Image from: xkcd.
In our search for a privacy guarantee that is both measurable and meaningful to the general public, we’ve traveled a long way in and out of the nuances of PINQ and differential privacy: A relatively new, quantitative approach to protecting privacy. Here’s a short summary of where we’ve been followed by a proposal built around the notion of statistical significance for where we might want to go.
The “Differential Privacy” Privacy Guarantee
Differential privacy guarantees that no matter what questions are asked and how answers to those questions are crossed with outside data, your individual record will remain “almost indiscernible” in a data set protected by differential privacy. (The corollary to that is that the impact of your individual record on the answers given out by differential privacy will be “negligeable.”)
For a “quantitative” approach to protecting privacy, the differential privacy guarantee is remarkably NOT quantitative.
So I began by proposing the idea that the probability of a single record being present in a data set should equal the probability of that single record not being present in that data set (50/50).
I introduced the idea of worst-case scenario where a nosy neighbor asks a pointed question that essentially reduces to a “Yes or no? Is my neighbor in this data set?” sort of question and I proposed that the nosy neighbor should get an equivocal (50/50) answer: “Maybe yes, but then again, (equally) maybe no.”
(In other words, “almost indiscernible” is hard to quantify. But completely indiscernible is easy to quantify.)
We took this 50/50 definition and tried to bring it to bear on the reality of how differential privacy applies noise to “real answers” to produce identity-obfuscating “noisy aswers.”
I quickly discovered that no matter what, differential privacy’s noisy answers always imply that one answer is more likely than another.
My latest post was a last gasp explaining why there really is no way to deliver on the completely invisible, completely non-discernible 50/50 privacy guarantee (even if we abandoned Laplace).
(But I haven’t given up on quantifying the privacy guarantee.)
Now we’re looking at statistical significance as a way to draw a quantitative boundary around a differential privacy guarantee.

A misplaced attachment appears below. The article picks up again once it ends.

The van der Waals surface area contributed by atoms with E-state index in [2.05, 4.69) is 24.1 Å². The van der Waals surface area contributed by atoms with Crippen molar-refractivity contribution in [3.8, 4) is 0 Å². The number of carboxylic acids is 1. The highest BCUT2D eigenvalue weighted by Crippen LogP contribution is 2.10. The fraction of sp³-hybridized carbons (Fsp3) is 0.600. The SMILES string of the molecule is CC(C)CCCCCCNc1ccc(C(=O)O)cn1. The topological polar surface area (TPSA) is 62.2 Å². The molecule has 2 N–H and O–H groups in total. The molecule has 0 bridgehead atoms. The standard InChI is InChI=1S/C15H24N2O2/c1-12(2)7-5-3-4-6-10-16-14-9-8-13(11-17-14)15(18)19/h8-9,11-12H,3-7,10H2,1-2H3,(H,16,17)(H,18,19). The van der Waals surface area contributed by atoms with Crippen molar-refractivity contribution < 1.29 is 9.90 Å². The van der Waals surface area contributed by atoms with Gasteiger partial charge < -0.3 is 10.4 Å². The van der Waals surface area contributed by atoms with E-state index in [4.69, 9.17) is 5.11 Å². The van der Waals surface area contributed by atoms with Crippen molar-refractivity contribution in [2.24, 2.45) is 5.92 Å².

Below is a proposal that we’re looking for feedback on. We’re also curious to know if anyone else tried to come up with a way to quantify the differential privacy guarantee?
What is Statistical Significance? Is it appropriate for our privacy guarantee?
In statistics, a result is called statistically significant if it is unlikely to have occurred by chance. Applied to our privacy guarantee, you might ask the question this way: When you get an answer about a protected data set, are the implications of that “differentially private” answer (as in implications about what the “real answer” might be) significant or are they simply the product of chance?
Is this an appropriate way to define a quantifiable privacy guarantee, we’re not sure.
Thought Experiment: Tossing a Weighted Coin
You have a coin. You know that one side is heavier than the other side. You have only 1 chance to spin the coin and draw a conclusion about which side is heavier.
At what weight distribution split does the result of that 1 coin spin start to be statistically significant?
Well, if you take the “conventional” definition of statistical significance where results start to be statistically significant when you have less than a 5% chance of being wrong, the boundary in our weighted coin example would be 95/5 where 95% of the weight is on one side of the coin and 5% is on the other.
What does this have to do with differential privacy?
Mapped onto differential privacy, the weight distribution split is the moral equivalent of the probability split between two possible “real answers.”
The 1 coin toss is the moral equivalent of being able to ask 1 question of the data set.
With a sample size of 1 question, the probability split between two possible, adjacent “real answers” would need to be at least 95/5 before the result of that 1 question was statistically significant.
That in turn means that at 95/5, the presence or absence of a single individual’s record in a data set won’t have a statistically significant impact on the noisy answer given out through differential privacy.
(Still 95% certainty doesn’t sound very good.)
Postscript Obviously, we don’t want to be a situation where asking just 1 question of a data set brings it to the brink of violating the privacy guarantee. However, thinking in terms of 1 question is helpful way to figure out the “total” amount of privacy risk the system can tolerate. And since the whole point of differential privacy is that it offers a quantitative way to track privacy risk, we can take that “total” amount and divide it by the number of questions we want to be able to dole out per data set and arrive at a per-question risk threshold.